Then the balancing act begins. “If the ground here is saturated and it rains one inch, the lake level can come up one foot,” says Scott Goodwin, president and chief executive officer of the Seneca Falls Power Corporation, a subsidiary of American Energy, Incorporated. The company, which generates hydroelectric power along the Seneca-Cayuga canal at two power stations—one in Seneca Falls and another in Waterloo, N.Y.—is based in California. Goodwin says he remains in close contact with people on the ground here who carefully monitor lake levels hour by hour. He declined to name personnel.
“If this water gets too high, we can’t just open a dam and drain it out because everything between here and Ontario would be flooded,” Goodwin says. “You can’t imagine how our operators stress and have anxieties over it. They’re water traffic cops. Our policy is that when there’s storm events, there’s no vacation times. All staff is required to be available 24/7. We’ve been running 24 hours a day for over a month, monitoring equipment and water levels at Keuka and Seneca Lake and at our own plants at Seneca and Waterloo, on the Seneca River north of Cayuga Lake and at Baldwinsville. It’s an integrated system with competing interests.”
The hydroelectric generating plants at Waterloo and Seneca Falls represent one of those interests. They need water for the plants to run—but they’re also required by an old agreement to maintain water at a navigational level in the canals. This means usually closing the plants for several months every summer when water levels fall, Goodwin says.
“We don’t run the locks,” Goodwin says. “If they run down the water, we have to fill it.
“If they run down the water levels, the Seneca Falls Power station goes offline. It’s a balancing system that ebbs and flows. We don’t control that. We’re part of it.”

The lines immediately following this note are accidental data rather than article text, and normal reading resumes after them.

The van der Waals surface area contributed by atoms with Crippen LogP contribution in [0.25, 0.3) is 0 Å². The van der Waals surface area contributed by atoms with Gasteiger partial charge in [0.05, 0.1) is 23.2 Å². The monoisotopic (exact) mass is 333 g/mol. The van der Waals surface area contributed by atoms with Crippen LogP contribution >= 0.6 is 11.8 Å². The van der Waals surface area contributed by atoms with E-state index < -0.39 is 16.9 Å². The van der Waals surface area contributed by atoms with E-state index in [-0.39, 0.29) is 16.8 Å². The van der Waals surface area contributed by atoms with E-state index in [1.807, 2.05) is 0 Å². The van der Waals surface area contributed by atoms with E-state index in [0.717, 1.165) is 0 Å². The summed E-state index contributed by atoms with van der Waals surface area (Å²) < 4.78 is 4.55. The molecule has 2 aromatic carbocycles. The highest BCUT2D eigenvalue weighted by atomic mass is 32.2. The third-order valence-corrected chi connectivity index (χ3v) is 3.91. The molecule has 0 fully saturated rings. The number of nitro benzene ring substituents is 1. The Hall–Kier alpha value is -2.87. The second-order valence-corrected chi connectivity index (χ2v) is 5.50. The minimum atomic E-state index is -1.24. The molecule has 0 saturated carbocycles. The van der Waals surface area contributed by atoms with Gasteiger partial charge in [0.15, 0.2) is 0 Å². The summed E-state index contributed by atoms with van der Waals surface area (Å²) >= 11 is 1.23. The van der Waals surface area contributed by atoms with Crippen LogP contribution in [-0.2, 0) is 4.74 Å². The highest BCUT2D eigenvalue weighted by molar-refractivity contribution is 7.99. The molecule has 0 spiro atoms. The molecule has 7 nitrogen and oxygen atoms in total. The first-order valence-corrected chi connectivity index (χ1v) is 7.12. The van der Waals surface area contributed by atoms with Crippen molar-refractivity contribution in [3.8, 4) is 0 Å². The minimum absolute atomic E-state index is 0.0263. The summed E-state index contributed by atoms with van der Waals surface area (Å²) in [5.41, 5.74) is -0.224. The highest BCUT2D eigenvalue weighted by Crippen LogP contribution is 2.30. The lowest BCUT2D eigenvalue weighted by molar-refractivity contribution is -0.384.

Before the winter, lake levels were drawn down in anticipation of the spring rains and snow melt. On Seneca Lake, he notes, there’s never been a flood where buildings were carried away as happened along the Mississippi River as a result of Hurricane Katrina—even in 1972 during Hurricane Agnes. “There‘s a lot of capacity in the system and as long as there’s some capacity in the system there’s regulation. But it’s still a balancing process.”
Robert Kayser, chair of the water level committee for Seneca Lake Pure Waters says things were not balanced well enough. “Stored water represents a significant resource for them, so they have chosen to run their dams economically for themselves,” Kayser says. “I’m told they haven’t opened the bypass gates. They knew there was a snowpack and they should have been proactive in releasing water before the spring melt-off.”
Goodwin says Kayser is mis-informed and the bypass gates have been open this season.
According to Kayser, this year has seen no flooding in the areas downstream of the lake. “My suspicion is they left the water levels high because it represents an economic asset. I don’t fault anyone for the profit motive—but there’s a social responsibility as well as a contractual responsibility.” And, he adds, the Federal Energy Regulatory Commission has cited the Seneca Falls Power Corporation for violations, including low water levels and failing to meet other contractual obligations. Unlike the other Finger Lakes, lake levels on Seneca Lake consistently fall below normal levels each summer. He disputes SFPC’s contention that they regularly take their power plants off-line for several summer months. “I can only cite the historical record,” he says. “This sounds like a circumstance that could have been better managed.”